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Volume 11 Issue 2 - October 2005

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  • Toronto
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  • October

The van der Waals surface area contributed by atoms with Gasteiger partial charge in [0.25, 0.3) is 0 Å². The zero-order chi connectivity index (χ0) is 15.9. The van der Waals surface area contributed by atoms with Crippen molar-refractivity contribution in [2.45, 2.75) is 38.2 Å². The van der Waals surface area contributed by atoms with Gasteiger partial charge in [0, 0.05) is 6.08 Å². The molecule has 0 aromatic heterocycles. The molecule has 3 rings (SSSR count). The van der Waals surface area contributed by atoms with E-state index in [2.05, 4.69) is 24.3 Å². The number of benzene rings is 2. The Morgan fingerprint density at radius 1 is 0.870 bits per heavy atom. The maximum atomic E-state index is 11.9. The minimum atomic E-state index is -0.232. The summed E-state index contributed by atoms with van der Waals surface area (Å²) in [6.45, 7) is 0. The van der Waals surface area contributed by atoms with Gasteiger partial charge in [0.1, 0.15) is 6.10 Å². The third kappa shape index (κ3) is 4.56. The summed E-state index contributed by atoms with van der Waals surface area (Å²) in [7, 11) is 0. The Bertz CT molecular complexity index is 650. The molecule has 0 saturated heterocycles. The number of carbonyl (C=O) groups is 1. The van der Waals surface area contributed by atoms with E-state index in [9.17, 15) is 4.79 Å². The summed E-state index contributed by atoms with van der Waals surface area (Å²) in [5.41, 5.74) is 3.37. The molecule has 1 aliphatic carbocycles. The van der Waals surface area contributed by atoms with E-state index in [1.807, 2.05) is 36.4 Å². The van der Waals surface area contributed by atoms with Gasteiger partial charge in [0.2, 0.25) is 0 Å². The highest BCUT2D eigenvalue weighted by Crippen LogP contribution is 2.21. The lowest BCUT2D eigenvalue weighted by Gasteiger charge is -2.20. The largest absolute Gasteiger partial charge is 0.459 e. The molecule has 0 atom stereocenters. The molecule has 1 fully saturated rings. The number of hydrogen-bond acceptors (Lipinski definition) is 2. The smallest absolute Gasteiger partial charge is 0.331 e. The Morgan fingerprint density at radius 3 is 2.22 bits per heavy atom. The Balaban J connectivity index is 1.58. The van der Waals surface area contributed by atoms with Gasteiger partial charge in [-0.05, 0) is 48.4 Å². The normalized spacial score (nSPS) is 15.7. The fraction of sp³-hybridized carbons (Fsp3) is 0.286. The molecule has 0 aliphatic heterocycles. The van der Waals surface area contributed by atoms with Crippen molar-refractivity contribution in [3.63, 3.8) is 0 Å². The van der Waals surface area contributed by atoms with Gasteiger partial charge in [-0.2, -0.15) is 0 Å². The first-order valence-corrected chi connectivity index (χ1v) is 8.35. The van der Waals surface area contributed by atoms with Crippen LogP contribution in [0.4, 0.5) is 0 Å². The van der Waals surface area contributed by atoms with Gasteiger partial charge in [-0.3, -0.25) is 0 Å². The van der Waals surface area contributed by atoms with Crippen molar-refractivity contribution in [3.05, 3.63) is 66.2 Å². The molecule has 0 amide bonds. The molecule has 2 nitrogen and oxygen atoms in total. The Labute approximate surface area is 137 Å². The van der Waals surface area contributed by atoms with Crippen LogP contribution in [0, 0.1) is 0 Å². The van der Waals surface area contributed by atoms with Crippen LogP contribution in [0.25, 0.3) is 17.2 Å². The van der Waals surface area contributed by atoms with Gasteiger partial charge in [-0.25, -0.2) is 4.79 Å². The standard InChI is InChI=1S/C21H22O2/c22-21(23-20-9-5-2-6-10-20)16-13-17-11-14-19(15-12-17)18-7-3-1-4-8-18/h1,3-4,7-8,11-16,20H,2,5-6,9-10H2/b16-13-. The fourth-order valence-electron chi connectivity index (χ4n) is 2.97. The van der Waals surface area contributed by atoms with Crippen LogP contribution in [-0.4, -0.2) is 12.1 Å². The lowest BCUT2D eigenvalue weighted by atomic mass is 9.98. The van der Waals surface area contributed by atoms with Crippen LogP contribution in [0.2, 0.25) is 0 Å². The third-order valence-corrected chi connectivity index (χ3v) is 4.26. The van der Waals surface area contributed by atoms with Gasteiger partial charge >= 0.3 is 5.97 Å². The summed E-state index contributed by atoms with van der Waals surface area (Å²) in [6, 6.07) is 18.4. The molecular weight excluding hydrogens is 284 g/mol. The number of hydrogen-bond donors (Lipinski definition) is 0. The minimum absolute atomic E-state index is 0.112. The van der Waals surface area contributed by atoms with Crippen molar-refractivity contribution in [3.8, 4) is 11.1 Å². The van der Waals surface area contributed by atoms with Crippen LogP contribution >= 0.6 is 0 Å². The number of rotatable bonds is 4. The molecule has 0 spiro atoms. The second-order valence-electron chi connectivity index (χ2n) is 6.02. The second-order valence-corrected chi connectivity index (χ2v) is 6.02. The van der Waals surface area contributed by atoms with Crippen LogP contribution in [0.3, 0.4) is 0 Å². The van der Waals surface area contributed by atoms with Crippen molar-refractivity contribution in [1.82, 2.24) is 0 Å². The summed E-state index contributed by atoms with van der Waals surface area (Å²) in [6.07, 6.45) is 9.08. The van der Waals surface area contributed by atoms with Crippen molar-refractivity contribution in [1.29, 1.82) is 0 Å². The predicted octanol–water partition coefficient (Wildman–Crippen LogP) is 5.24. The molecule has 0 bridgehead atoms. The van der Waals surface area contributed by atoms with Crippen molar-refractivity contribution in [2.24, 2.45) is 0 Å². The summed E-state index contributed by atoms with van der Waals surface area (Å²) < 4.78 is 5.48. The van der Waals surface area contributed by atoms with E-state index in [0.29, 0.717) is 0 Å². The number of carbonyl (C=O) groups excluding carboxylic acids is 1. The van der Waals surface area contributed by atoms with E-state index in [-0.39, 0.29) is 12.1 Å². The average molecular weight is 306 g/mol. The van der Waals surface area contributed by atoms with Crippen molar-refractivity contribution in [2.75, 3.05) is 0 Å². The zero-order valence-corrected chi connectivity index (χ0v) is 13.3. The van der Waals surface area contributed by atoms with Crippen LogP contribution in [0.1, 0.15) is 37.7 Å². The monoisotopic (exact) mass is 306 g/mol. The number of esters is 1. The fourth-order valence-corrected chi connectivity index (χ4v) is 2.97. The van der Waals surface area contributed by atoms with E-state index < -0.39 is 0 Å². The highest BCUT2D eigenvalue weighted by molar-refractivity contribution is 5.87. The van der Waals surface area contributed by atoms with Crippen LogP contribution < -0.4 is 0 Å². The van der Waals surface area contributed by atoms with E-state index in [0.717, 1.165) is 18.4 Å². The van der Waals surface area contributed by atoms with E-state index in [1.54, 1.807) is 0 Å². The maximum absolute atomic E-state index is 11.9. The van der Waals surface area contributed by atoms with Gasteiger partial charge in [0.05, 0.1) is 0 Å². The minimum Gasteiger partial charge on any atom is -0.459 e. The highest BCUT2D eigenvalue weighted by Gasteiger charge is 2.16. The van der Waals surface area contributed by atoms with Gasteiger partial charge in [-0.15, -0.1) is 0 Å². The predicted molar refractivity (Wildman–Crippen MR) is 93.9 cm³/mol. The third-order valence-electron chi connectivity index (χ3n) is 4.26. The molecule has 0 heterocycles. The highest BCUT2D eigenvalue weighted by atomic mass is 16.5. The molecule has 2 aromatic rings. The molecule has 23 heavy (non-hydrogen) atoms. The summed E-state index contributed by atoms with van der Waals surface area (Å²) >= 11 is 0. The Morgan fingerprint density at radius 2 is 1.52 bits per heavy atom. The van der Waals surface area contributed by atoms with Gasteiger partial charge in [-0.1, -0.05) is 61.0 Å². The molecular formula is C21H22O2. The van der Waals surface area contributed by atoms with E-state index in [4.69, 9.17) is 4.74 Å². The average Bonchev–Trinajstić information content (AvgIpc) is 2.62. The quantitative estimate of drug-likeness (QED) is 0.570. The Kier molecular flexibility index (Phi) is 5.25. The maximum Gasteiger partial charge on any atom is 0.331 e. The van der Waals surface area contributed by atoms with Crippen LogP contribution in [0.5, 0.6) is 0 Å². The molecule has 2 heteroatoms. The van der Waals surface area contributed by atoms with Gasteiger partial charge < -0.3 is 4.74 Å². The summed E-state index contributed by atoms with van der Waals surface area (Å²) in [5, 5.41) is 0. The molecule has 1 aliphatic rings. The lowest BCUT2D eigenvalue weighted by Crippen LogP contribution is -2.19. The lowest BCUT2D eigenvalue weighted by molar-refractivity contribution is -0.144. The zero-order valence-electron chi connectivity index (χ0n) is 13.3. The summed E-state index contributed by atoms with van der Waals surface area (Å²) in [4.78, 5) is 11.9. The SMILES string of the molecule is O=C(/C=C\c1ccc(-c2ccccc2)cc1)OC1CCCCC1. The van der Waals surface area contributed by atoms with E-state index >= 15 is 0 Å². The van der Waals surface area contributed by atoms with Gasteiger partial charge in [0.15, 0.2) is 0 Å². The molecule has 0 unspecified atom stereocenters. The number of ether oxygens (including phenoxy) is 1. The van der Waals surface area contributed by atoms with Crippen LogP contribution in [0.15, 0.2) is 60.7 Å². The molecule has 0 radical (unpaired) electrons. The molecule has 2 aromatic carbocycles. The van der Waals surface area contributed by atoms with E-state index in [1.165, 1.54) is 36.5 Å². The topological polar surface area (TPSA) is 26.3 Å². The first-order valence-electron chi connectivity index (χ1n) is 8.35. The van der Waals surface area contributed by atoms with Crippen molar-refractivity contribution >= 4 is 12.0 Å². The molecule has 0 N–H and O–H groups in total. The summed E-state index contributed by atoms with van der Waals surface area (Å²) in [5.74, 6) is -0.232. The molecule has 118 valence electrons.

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~ · ": ~·;~:, ir,1 ~ ' . . - ' Bamboo, Silk and Stone - New Music for Asian Zithers Randy Raine-Reusch ZA Discs, N-11 This ambitious CD showcases just one of the many facets of the extraordinary Vancouver musician, band leader, composer, instrument collector, World Music activist and scholar, Randy Raine-Reusch. His 30-year career has taken him to many countries, where it seems he can't help himself from adding to his magnificent collection of more than 700 instruments. "Bamboo, Silk and Stone" contains eight compositions featuring Randy's masterful playing of six Asian zithers from his collection. These beautiful instruments are relatively little-known to most Canadian music-lovers and it was certainly a brilliant design coup to have each instrument pictured and described in the handsome CD booklet. While listening to the selections, I found myself often musing on the elaborate structural and decorative details on the zithers which helped bring the music made on these instruments to life in my mind's and ear's eye. Randy's zither playing is joined in several compositions by illustrious guest musicians, including free jazz pioneer William 0 . Smith (clarinet), trombonist Stuart Dempster and soprano sax great, Jon Gibson. Vancouver-based composer, Barry Truax contributes his evocative composition Bamboo, Silk and Stone, complete with his signature 'granular synthesis', a soundmorphing computer procedure. The highlight for me is the last track, October Moon . In it, Randy's skilled sh6 (Japanese mouth organ) and dynamic chan'go (Korean drum) playing sets the scene for his emotionally-inflected ichigenkin (single-string Japanese zither) solo. October Moon effectively bridges the sound-world of John Cage, the abandonment of free jazz and the focus on pure sound found in meditative traditions such as Tao and Zen Buddhism. This combination of elements perhaps best sums up the music on this remarkable CD . Andrew Timar 68 Back to Ad Index DISCS OF THE MONTH Bach - Cantatas 30; 7; 167 for the Feast of St. John the Baptist Leblanc; Taylor; Daniels; Macleod Montreal Baroque; Eric Milnes ATMA SACD2 2400 Bach - Cantatas 130; 19; 149 for the Feast of St. Michael Mauch; Lee; Kobow; MacLeod Montreal Baroque; Eric Milnes ATMA SACD2 2401 Bach - Cantatas Vol.1: City of London Cantatas 167; 7; 30; 75; 39; 20 Various Soloists Monteverdi Choir; English Baroque Soloists John Eliot Gardiner Soli Deo Gloria SDG 101 Bach Cantatas Vol.8: Bremen I Santiago Cantatas 138; 99; 51; 100; 161; 27;8;95 Various Soloists Monteverdi Choir; English Baroque Soloists John Eliot Gardiner Soli Deo Gloria SDG 104 Bach - Cantatas Vol.24: Alten-burg/Warwick Cantatas 12; 103; 146; 166; 108; 117 Various soloists Monteverdi Choir; English Baroque Soloists John Eliot Gardiner Soli Deo Gloria SDG 107 WWW. THEWHOLENOTE.COM Because of his convenient birth and death dates, every five years is considered to be a "Bach year" by some part of the classical music community. This year is the 320th anniversary of his birth and therefore also the 255th anniversary of his death. The International Bach Festival is in full swing this month at the University of Toronto, featuring Canadian, German and Israeli musicians of very high calibre. To prepare for the endless days of cantatas to come, I listened to eight recordings of twenty-four of Bach's cantatas. "What's that?" you say. "Are you nuts?" Indeed I am. For not only did I listen to these, but I did so carefully, and more than once. The recordings in question are three double discs of John Eliot Gardiner's Cantata Pilgrimage, and two recent ATMA releases from the Montreal Baroque festival. These two species of recording cannot be compared in any fairness, since the Cantata Pilgrimage was recorded live on tour, with constantly changing soloists, repertoire, recording engineers and audiences. The ATMA recordings were made in the safety of an empty church with splicing, rehearsal and rest at the musicians' disposal. That said, I must admit to being partial to the Canadian recordings. The soloists include sopranos Suzie Leblanc and Monika Mauch, altos Daniel Taylor and David Lee, tenors Jan Kobow and Charles Daniels and bass Stephan MacLeod . Each and every one of these singers is a delight to hear. I was particularly struck by the sound of David Lee - a Korean counter-tenor whose timbre gave me hot flashes. I am too young for hot flashes, but you might find me heading up the "Campaign for More David Lee" here in Canada. The soloists in the ATMA recordings were also used as the chorus, and who doesn't want to hear Suzie Leblanc, Daniel Taylor, Charles Daniels and Stephan MacLeod sing a quartet? Impressive, too, was the ensemble Montreal Baroque, directed by Eric Milnes. The duet "Gottes Wort, das triiget nicht" (from cantata 167) features Matthew Jennejohn in a stunning oboe da caccia obbligato. The balance on the recordings creates a slightly too-present organ, however, and I just don't know whether that can be attributed to its being played by the director of the ensemble or not. The Bach Cantata Pilgrimage took place in 2000 - a somewhat more logical Bach year. John Eliot Gardiner took the Monteverdi Choir, the English Baroque Soloists and many vocalists to retrace Bach's footsteps all the while performing every surviving cantata within a single year. Obviously this was a feat to be seen, and the group was met with appreciative audiences wherever they went. The six discs I listened to included soloists Gillian Keith, Joanne Lunn, Malin Hartelius, Katharine Fuge, Wilke te Brummelstroete, William Towers, Robin Tyson, Mark Padmore, Paul Agnew, James Gilchrist, Thomas Guthrie, Peter Harvey and Dietrich Henschel. Many, if not most, of these soloists also featured as members of the choir on other discs. Each of the soloists is worth hearing in his or her own right, even if only to hear the flawless live performances. The sheer magnitude of the repertoire coupled with the professionalism in performance is astonishing. I did wonder, however, why anyone other than Robin Tyson was ever used as an alto soloist, given his obvious dominance among his peers. Likewise, although each of the soprano soloists is technically sound and beautifully talented, Joanne Lunn stood out as the soprano to heed on these particular recordings. The choir and orchestra are at their usual remarkable best. Every one of these recordings comes highly recommended by me. You might want to play them one at a time, however, or even a week apart. Too much of a good thing can make your ears bleed. Trust me. Gabrielle McLaughlin Concert Note: The International Bach Festival at the University of Toronto kicks off with at gala orchestral concert on October 1 . The five day Bach Cantata Series begins October 2, with Cantata BWV 4 "Christ lag in todensbonden" featuring Helene Couture, Daniel Taylor, James Taylor, and the International Bach Festival Choir and Orchestra under Helmuth Rilling's direction. O CTOBE R 1 - N OVEM BER 7 2005